Mass attendance began dropping rapidly during the 1990s, as Ireland began its “Celtic Tiger” economic boom. The country was modernizing, urbanizing, and taking on a more global perspective, and the local church was no longer the only nexus of community life. For the first time, the country had a vigorous debate about abortion and began teaching sex education in schools. At the same time, several long-hidden scandals began to emerge. In 1992, the Irish learned that a powerful and beloved bishop, Eamon Casey, had a fathered a son, and that the Rev. Michael Cleary, the “Singing Priest” with best-selling records and his own radio show, had a secret family with his housekeeper. But the biggest seismic jolt came over the last decade, when the priestly sex-abuse scandal horrified the entire country.
How have the Irish reacted?
The string of revelations has undermined the very legitimacy of the church. To a great extent, the church’s authority was premised on control of sexuality. “They made this island into a concentration camp where they could control everything — and the control was really all about sex,” says Father Mark Patrick Hederman, abbot of Glenstal Abbey. “Generations of people were crucified with guilt complexes. Now the game is up.” Since priests were the enforcers of sexual purity, to have so many exposed not merely as sexually active, but as sexual predators of children, has deeply shaken Irish faith. The priesthood has lost its luster, and enrollment at seminaries has plummeted.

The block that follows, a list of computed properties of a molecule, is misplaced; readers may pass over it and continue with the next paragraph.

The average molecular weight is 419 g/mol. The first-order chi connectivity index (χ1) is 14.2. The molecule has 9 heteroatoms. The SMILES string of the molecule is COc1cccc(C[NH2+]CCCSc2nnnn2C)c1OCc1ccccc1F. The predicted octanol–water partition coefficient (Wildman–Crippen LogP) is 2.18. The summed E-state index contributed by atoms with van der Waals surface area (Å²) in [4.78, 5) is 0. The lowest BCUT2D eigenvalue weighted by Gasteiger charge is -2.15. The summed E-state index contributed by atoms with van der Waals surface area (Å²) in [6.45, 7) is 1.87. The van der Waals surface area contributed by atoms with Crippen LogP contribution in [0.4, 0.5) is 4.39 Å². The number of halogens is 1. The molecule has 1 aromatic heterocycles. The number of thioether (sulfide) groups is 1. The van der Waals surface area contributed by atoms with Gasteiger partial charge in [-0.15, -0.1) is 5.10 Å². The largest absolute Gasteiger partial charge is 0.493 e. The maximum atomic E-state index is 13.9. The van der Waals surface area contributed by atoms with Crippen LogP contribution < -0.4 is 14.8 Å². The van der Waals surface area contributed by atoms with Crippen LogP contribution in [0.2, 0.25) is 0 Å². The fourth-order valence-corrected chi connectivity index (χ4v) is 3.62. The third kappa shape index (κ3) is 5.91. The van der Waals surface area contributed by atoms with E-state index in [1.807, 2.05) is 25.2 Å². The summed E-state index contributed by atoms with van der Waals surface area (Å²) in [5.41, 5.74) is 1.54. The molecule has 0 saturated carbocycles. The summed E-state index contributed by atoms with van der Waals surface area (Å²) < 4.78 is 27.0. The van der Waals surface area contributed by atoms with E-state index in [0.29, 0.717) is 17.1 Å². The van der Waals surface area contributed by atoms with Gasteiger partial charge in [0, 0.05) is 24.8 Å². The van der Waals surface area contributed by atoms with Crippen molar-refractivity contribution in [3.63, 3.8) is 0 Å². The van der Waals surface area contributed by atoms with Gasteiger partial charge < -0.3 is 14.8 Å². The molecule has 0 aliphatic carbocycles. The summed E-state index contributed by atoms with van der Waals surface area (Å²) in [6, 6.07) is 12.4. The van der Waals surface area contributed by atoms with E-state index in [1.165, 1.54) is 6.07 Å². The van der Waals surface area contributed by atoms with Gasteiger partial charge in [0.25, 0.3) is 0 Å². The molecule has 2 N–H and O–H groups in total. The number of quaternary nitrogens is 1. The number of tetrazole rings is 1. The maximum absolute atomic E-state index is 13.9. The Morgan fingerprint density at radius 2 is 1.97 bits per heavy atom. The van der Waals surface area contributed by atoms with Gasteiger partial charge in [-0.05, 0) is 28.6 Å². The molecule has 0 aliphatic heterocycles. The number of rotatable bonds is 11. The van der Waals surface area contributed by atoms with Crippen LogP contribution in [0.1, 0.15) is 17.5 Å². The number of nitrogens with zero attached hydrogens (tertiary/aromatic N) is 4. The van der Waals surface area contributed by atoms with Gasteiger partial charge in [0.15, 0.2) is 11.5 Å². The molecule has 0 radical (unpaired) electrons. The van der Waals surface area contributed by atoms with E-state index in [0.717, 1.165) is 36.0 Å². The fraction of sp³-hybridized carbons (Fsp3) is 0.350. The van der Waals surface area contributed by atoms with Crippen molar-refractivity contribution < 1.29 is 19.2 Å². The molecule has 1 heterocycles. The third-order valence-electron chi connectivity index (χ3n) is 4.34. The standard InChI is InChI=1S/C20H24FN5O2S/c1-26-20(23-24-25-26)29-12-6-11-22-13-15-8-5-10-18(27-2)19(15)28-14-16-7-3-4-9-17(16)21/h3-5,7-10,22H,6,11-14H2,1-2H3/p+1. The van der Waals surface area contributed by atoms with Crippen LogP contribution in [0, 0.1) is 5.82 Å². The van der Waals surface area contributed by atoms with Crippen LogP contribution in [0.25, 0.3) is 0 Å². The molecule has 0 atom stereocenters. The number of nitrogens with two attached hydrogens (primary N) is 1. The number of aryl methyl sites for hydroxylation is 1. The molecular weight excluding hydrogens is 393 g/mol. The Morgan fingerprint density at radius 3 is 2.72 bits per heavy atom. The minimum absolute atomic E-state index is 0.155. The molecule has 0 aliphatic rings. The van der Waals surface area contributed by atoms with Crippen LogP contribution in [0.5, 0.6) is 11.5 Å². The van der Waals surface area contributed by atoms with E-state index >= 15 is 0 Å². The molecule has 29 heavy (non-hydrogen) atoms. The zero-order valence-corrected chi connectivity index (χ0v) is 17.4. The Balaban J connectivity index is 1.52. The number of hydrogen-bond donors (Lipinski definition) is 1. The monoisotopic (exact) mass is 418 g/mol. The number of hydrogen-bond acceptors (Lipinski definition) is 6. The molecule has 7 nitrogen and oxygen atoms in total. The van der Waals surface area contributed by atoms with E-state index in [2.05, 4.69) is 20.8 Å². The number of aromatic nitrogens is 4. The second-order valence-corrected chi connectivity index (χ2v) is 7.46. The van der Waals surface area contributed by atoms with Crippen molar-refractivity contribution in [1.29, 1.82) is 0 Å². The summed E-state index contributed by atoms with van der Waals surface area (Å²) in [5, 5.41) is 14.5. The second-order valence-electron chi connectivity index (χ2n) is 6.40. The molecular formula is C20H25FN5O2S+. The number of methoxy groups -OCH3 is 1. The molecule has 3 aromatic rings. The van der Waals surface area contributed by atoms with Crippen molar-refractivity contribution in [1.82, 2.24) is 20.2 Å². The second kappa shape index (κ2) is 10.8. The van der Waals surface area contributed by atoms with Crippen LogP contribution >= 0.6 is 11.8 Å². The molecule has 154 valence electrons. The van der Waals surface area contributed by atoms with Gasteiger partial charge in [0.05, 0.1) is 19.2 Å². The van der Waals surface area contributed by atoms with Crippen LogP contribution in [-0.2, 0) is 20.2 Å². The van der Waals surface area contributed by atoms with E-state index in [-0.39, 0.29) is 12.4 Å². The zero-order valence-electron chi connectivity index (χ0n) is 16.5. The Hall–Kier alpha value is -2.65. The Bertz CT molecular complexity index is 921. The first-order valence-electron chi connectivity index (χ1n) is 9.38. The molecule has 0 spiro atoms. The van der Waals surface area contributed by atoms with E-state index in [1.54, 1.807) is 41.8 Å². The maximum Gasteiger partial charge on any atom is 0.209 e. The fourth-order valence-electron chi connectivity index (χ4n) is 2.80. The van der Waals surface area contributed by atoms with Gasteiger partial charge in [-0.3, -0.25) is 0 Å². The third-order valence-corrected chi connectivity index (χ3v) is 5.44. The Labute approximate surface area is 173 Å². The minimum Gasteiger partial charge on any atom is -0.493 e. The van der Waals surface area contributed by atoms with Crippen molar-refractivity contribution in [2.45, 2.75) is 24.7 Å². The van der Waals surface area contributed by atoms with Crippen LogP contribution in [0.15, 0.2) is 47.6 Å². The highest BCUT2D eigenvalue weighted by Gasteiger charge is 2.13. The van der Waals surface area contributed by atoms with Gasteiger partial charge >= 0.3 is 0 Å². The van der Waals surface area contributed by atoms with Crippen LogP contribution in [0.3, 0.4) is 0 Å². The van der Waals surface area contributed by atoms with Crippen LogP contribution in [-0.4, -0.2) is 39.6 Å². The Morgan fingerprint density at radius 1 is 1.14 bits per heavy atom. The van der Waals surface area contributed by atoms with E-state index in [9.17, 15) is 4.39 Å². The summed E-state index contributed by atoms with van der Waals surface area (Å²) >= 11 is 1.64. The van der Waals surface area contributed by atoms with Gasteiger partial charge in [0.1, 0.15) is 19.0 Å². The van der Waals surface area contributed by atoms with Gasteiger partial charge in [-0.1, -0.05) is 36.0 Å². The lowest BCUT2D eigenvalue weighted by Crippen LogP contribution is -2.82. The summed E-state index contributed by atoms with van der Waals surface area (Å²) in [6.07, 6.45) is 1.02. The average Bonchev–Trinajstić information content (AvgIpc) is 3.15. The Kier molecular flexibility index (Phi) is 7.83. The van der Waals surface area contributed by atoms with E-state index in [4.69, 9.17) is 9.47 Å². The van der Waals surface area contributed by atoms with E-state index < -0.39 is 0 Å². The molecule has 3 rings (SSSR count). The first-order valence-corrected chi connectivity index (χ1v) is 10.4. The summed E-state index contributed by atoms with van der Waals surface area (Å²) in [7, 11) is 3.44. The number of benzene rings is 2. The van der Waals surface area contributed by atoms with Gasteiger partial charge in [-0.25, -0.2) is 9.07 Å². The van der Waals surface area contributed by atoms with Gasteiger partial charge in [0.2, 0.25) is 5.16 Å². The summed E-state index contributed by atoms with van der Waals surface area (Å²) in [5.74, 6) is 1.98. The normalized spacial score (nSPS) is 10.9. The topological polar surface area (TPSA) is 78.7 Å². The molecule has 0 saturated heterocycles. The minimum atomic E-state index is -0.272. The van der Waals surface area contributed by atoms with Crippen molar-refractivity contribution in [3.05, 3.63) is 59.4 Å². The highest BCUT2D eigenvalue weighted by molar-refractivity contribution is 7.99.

I am not as well informed about the Irish situation as I wish I were; some of you who may be may wish to contest this description. I have heard from multiple sources over the years that the fraught situation about sex and social control was particular to Irish Catholicism. You simply do not see this kind of thing to that degree in continental Catholicism.